People seen dining outdoors in Soho in London in September 2021. Since Covid restrictions were lifted in the U.K., people have flocked back to streets, shops and public spaces.
SOPA Images | LightRocket | Getty Images
LONDON — The cost of living in the U.K. surged in October to a 10-year high, with the figure now more than double the target set by the Bank of England.
The U.K.’s Consumer Prices Index rose by 4.2% in the 12 months to October 2021, up from 3.1% in September. Economists polled by Reuters had a expected a figure of 3.9% for October.
The Bank of England held interest rates steady earlier this month, defying many investors’ expectations that it would become the first major central bank to hike rates following the coronavirus pandemic.
The Bank has been monitoring a confluence of crucial data points as inflation remains persistently high while economic growth moderates and labor conditions tighten. Wednesday’s data will surely add more pressure on the Bank to act at its December meeting.
The Bank of England expects inflation to rise further to around 5% in the spring of 2022 before falling back toward its 2% target by late 2023, as the impact of higher oil and gas prices fades and demand for goods moderates.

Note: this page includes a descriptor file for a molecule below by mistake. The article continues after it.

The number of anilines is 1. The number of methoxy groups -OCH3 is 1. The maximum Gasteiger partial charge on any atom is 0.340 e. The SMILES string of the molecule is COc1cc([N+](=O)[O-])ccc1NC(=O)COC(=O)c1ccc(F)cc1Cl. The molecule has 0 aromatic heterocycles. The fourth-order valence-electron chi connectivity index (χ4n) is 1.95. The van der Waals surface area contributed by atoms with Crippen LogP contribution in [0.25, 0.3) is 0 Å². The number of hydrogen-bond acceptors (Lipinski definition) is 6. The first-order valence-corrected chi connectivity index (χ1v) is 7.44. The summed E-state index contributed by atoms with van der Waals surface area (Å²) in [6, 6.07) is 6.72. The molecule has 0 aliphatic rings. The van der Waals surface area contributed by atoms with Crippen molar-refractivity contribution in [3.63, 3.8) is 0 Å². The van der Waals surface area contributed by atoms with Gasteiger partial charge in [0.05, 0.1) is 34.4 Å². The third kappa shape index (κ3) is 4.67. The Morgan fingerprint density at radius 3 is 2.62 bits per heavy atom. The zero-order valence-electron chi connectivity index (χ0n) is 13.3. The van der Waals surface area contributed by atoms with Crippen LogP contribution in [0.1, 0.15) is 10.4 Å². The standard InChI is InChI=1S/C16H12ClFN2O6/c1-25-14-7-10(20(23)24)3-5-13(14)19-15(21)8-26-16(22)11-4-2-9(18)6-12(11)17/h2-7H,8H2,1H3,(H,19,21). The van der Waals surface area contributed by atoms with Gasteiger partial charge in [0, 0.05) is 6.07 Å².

Samuel Tombs, the chief U.K. economist at Pantheon Macroeconomics, agreed that a “5% peak lies ahead.”
“The jump in the headline rate in October, to its highest rate since December 2011, was driven primarily by the 12.2% increase in Ofgem’s default tariff price cap,” he said in research note, referencing the surge in gas prices.
“In addition, motor fuel prices jumped by 3.0% month-to-month in October, but fell slightly a year ago, with the result that its contribution to the headline rate increased by 0.1pp. Food CPI inflation also rose to 1.2%, from 0.8%, closing the gap with producer prices.”
Euro zone inflation hit a new 13-year high in October, at 4.1%, as the currency bloc battles surging energy costs.
This was the highest level since July 2008, according to Reuters data, and was ahead of a consensus forecast of 3.7%. September’s figure had come in at 3.4%.
—CNBC’s Elliot Smith contributed to this article.
Correction: An earlier version of this story misstated how the October figure compared with historical data.